• Talk about the 10x Model. Astro Teller, CEO of X, argues that making something 10x better is easier than making it 10% better. Shooting for the moon, or setting bold goals, requires that you “throw out the rule book.” He says that aiming to make something a little better means “you start from the status quo, with all the existing assumptions, locked into the tools, technologies, and processes that you’re going to try to slightly improve.

  • Ask you what you have seen in the social sector that’s making a 10x solution rather than a 10% solution?

  • Ask you what type of social sector organizations you are watching.

  • Ask you what type of big investment you would like to make next that would fulfill a desire to see a particular problem solved once and for all.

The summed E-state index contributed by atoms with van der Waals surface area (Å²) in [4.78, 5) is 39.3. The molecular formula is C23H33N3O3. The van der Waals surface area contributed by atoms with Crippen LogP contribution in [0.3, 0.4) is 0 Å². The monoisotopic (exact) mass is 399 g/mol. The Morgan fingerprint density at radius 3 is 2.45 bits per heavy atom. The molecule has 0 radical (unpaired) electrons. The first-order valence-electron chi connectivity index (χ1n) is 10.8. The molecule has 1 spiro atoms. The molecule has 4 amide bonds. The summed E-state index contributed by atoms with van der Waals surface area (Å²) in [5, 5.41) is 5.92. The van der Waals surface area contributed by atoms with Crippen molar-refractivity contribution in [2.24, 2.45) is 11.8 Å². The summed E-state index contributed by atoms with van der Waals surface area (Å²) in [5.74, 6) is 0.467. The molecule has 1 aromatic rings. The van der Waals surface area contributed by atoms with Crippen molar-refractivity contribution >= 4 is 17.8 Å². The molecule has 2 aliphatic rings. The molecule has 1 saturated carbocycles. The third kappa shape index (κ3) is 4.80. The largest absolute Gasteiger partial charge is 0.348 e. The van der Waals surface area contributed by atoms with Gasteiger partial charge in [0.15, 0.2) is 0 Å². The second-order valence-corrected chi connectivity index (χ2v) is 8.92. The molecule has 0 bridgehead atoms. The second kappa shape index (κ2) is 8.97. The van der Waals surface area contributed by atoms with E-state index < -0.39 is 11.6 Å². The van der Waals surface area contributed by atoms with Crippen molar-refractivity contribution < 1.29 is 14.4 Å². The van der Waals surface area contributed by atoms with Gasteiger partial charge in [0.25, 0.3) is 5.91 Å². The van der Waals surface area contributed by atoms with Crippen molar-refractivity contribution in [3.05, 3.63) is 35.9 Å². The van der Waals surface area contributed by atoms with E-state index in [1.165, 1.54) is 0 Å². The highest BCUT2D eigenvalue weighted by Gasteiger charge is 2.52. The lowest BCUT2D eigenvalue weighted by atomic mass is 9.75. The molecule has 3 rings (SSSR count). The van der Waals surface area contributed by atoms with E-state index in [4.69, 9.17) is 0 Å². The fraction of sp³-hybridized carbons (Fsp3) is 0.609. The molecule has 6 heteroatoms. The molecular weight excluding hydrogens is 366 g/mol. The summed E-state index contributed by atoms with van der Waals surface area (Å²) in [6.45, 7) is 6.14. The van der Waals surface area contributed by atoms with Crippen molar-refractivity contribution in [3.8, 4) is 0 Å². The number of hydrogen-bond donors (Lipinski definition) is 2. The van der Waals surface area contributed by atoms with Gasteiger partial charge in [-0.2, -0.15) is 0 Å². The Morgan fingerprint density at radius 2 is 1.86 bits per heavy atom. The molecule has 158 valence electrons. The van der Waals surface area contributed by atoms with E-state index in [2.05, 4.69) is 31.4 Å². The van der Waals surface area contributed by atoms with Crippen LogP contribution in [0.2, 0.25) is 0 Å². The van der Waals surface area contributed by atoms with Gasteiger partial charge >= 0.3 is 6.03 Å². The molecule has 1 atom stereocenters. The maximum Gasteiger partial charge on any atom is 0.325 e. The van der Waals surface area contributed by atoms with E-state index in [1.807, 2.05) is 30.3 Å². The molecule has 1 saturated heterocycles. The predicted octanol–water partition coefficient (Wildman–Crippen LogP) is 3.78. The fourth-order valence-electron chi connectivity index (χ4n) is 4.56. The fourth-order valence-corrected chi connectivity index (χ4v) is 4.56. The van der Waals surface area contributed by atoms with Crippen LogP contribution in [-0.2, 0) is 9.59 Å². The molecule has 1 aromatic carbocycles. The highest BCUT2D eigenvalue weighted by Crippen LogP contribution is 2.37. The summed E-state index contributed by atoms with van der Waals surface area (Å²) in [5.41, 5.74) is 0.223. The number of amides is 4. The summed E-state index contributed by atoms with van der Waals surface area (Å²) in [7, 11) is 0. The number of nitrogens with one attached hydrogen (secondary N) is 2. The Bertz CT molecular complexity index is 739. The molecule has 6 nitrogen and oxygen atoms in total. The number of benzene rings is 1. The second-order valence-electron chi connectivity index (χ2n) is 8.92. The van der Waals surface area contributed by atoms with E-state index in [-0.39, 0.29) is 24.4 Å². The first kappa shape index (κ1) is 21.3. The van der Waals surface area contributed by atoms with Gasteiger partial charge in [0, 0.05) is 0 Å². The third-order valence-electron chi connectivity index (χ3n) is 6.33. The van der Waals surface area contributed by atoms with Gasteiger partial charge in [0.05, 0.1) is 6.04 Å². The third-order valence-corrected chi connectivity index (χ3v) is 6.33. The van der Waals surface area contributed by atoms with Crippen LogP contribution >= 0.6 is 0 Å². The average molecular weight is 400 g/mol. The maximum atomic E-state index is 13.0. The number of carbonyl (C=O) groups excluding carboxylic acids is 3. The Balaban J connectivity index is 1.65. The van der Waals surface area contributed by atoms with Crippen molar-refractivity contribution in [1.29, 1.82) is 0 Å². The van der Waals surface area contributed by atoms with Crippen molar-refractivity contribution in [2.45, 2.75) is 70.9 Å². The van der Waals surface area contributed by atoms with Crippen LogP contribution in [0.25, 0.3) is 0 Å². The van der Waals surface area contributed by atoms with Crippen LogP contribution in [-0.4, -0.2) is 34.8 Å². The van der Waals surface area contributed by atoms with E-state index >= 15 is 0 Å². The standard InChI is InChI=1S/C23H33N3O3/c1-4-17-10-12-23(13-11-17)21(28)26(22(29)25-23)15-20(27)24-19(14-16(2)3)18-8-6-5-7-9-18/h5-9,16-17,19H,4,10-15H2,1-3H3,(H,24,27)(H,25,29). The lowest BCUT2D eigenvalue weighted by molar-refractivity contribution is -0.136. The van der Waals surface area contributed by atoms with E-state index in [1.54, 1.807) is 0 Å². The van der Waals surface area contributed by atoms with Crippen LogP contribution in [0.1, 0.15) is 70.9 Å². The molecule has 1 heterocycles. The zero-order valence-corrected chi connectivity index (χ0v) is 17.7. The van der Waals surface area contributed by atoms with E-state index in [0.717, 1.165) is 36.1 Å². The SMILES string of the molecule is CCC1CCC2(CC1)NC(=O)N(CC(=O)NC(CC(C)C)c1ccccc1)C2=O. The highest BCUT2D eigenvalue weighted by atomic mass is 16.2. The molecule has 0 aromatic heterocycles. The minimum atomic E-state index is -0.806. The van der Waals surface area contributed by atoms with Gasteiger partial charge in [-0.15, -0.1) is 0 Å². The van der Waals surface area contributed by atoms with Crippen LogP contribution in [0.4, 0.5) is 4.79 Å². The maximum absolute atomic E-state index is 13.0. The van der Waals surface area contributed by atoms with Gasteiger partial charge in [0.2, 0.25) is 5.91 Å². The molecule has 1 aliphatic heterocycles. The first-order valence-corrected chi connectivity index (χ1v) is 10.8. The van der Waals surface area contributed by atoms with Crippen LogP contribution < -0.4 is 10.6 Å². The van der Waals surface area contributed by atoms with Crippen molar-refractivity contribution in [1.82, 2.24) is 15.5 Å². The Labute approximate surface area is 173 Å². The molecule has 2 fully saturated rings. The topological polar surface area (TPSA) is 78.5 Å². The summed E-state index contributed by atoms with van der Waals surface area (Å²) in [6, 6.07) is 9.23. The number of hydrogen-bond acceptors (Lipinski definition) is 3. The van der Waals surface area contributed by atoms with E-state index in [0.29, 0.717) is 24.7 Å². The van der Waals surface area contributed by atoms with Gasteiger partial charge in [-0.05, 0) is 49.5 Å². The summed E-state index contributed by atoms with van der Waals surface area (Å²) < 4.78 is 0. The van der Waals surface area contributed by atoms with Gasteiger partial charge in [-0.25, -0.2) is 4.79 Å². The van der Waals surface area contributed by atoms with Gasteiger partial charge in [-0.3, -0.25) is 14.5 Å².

I’m available [insert dates]. Is there a day or time that works best for you? I’m really looking forward to this conversation with you.


Best,

Hillary


 

Donor Profile 4: Family Foundation Leader

Characteristics:

  • Obtained wealth from investments, “old money”

  • 50+ years old

  • Broad philanthropic portfolio

  • Identifies with being a philanthropist

Their priorities:

  • Managing their investments wisely: security, making safe bets

  • Consolidating their efforts: choosing one organization that’s best at what they do rather than funding several medium-sized organizations in the same cause category

  • Preparing the next generation for our world: more cause-oriented

  • Preserving the world for the next generation

Topics of discussion:

  • The characteristics of an organization worth investing in.

  • The characteristics of a leader that can build a maturing organization.

  • Their advice on what type of program models are most effective in our sector.

  • The qualities of organizations that become beacons that others look to.

Questions to ask:

  • What changes have you seen in how we steward the environment now vs. in the 70s? 90s?

  • What have you seen in the climate restoration sector that requires new models?